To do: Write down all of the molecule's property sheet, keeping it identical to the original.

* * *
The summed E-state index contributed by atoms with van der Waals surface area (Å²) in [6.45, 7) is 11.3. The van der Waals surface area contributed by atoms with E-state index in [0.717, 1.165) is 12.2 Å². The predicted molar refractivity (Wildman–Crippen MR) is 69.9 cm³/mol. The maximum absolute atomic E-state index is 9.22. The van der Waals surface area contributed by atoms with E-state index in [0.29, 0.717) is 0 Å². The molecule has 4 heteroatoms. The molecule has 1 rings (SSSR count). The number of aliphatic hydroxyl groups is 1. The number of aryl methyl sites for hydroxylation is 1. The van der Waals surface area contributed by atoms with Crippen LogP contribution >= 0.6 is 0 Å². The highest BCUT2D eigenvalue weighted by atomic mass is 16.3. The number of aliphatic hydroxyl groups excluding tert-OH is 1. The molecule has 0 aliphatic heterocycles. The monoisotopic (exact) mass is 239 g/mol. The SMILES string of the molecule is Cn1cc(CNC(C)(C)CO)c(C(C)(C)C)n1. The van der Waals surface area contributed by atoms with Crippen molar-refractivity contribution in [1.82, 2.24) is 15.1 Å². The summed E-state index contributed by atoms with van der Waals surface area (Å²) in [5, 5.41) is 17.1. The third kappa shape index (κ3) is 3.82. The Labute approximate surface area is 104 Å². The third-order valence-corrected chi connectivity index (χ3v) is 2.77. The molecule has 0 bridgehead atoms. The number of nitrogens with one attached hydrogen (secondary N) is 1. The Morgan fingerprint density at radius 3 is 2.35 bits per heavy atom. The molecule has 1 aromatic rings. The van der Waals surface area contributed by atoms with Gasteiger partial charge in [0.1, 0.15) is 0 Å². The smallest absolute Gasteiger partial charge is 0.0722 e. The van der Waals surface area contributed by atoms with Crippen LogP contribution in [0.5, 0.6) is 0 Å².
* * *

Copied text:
The summed E-state index contributed by atoms with van der Waals surface area (Å²) in [6.45, 7) is 11.3. The van der Waals surface area contributed by atoms with E-state index in [0.717, 1.165) is 12.2 Å². The predicted molar refractivity (Wildman–Crippen MR) is 69.9 cm³/mol. The maximum absolute atomic E-state index is 9.22. The van der Waals surface area contributed by atoms with E-state index in [0.29, 0.717) is 0 Å². The molecule has 4 heteroatoms. The molecule has 1 rings (SSSR count). The number of aliphatic hydroxyl groups is 1. The number of aryl methyl sites for hydroxylation is 1. The van der Waals surface area contributed by atoms with Crippen LogP contribution >= 0.6 is 0 Å². The highest BCUT2D eigenvalue weighted by atomic mass is 16.3. The number of aliphatic hydroxyl groups excluding tert-OH is 1. The molecule has 0 aliphatic heterocycles. The monoisotopic (exact) mass is 239 g/mol. The SMILES string of the molecule is Cn1cc(CNC(C)(C)CO)c(C(C)(C)C)n1. The van der Waals surface area contributed by atoms with Crippen molar-refractivity contribution in [1.82, 2.24) is 15.1 Å². The summed E-state index contributed by atoms with van der Waals surface area (Å²) in [5, 5.41) is 17.1. The third kappa shape index (κ3) is 3.82. The Labute approximate surface area is 104 Å². The third-order valence-corrected chi connectivity index (χ3v) is 2.77. The molecule has 0 bridgehead atoms. The number of nitrogens with one attached hydrogen (secondary N) is 1. The Morgan fingerprint density at radius 3 is 2.35 bits per heavy atom. The molecule has 1 aromatic rings. The van der Waals surface area contributed by atoms with Gasteiger partial charge in [0.1, 0.15) is 0 Å². The smallest absolute Gasteiger partial charge is 0.0722 e. The van der Waals surface area contributed by atoms with Crippen LogP contribution in [0.5, 0.6) is 0 Å².